This, is the edge stitching foot! I have had this about a month and never used it until last night. You know, I get in a rush and don’t always want to stop and change feet.
It’s easy to master. Just put your fabric next to the “wall” and get moving. I don’t own a serger or plan on ever buying one. This is a lifesaver for me and my denim obsession! I use the stitch that looks like the over lock stitch. The needle position determines how close to the edge it sews. On the right you can see the stitches. Yay!!!!! No homemade looking jeans for me. It is perfect for top stitching also! Again, a must have for making jeans. I really like using the right needle position. I hope you enjoyed and learned something! Until next time sew, love, and happiness!
I’ve been sewing denim again…but now I have more toys to play with. I purchased the Levi’s buttons from Amazon. At the same time I also purchased more denim needles, the top stitching thread, and stronger fusible facing. I’ve recently found some really strong elastic that even makes the waistband of stretch lightweight denim hold it’s own around your middle. Probably not a problem for some of you 😉 but, as I age things like this are pretty important.
I really hesitated about the Levis buttons, I thought a special tool was needed to attach them to the garment. As it turns out there are a few really good tutorials online about installing these into your garment. I think they are going to be pretty snazzy on a jean jacket. I am amazed at all the variety of sewing notions available online. We are so lucky to have them at our fingertips.
As a Fashion and Psychology Major, I have this need, desire, drive to know all there is to know about fashion. Textiles have always had me intrigued. What is the evolution of knit fabric? How can cotton and poly blend together and create so many different fabrics? Why is double knit in 2015 completely different than the fabric of the same name in the 1970s? Why do fabrics behave so differently? The questions are endless.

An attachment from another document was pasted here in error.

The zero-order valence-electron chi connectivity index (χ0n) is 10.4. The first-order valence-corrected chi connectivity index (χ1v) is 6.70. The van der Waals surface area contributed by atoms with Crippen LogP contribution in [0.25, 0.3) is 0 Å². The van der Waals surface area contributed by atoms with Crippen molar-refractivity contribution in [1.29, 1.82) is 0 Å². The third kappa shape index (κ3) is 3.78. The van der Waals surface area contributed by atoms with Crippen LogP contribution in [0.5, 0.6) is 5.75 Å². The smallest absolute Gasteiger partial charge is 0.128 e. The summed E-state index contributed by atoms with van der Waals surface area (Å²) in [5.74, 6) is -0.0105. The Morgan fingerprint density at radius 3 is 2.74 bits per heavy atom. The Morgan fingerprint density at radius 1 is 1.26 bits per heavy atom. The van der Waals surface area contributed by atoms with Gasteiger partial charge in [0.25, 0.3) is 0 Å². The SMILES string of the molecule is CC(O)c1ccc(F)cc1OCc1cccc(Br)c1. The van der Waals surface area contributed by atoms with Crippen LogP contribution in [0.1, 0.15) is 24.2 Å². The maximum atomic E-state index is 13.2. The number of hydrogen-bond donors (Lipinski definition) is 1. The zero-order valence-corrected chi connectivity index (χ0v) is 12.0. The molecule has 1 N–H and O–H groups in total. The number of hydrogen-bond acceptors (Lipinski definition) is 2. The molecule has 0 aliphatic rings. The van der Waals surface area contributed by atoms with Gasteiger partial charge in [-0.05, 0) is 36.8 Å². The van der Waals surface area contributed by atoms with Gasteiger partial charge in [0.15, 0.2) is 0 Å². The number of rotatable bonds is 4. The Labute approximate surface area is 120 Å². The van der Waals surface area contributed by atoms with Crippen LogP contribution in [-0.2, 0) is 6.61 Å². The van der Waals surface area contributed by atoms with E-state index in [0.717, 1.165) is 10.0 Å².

I feel knit fabric is evolution of textiles. Think about when all clothing was made of cotton. I cannot imagine wearing clothing without at least a little stretch. That sounds horrible to me. I remember fashions trends resulting in new social rules. NO SHIRT NO SHOES NO SERVICE. As a child of the 70s this was devastating. I did not go topless, just to be clear haha. I did not like and still do not like shoes though.
Knit is a good example of a fabric with a personality that has evolved over the years. I started sewing my clothes in the 1980s. Knit was one of my favorite fabrics. I love the way it feels, or the hand of the fabric. I never considered it as a difficult fabric to work with. But, as I got back into sewing earlier this year, the internet is FULL of techniques for sewing with knit. Threads Magazine defines slinky knit, jersey knit, and stretch velvet as moderately difficult to sew with. Everything else is considered easy by this magazine.
Really this jeans thing is crazy! I don’t even really like jeans, but now I have a jeans obsession. I love the jeans I make myself. But, there was this article I wanted to share with you. I never realized denim had trends. Did you? Well, they do. Evidently, there are some trends that never go out of style.
WHO, WHAT, WEAR has the best articles and photos, so I’m sharing this one.
Trends that never go out of Style
Minimalist back pockets
So, this means, we can buy less fabric and make them cropped. Skip fancy back pocket decorations, fuss less about the closeness of the fit, and get rid of the muffin top! Best of all, the dark wash hides flaws. I’m planning my next pair already!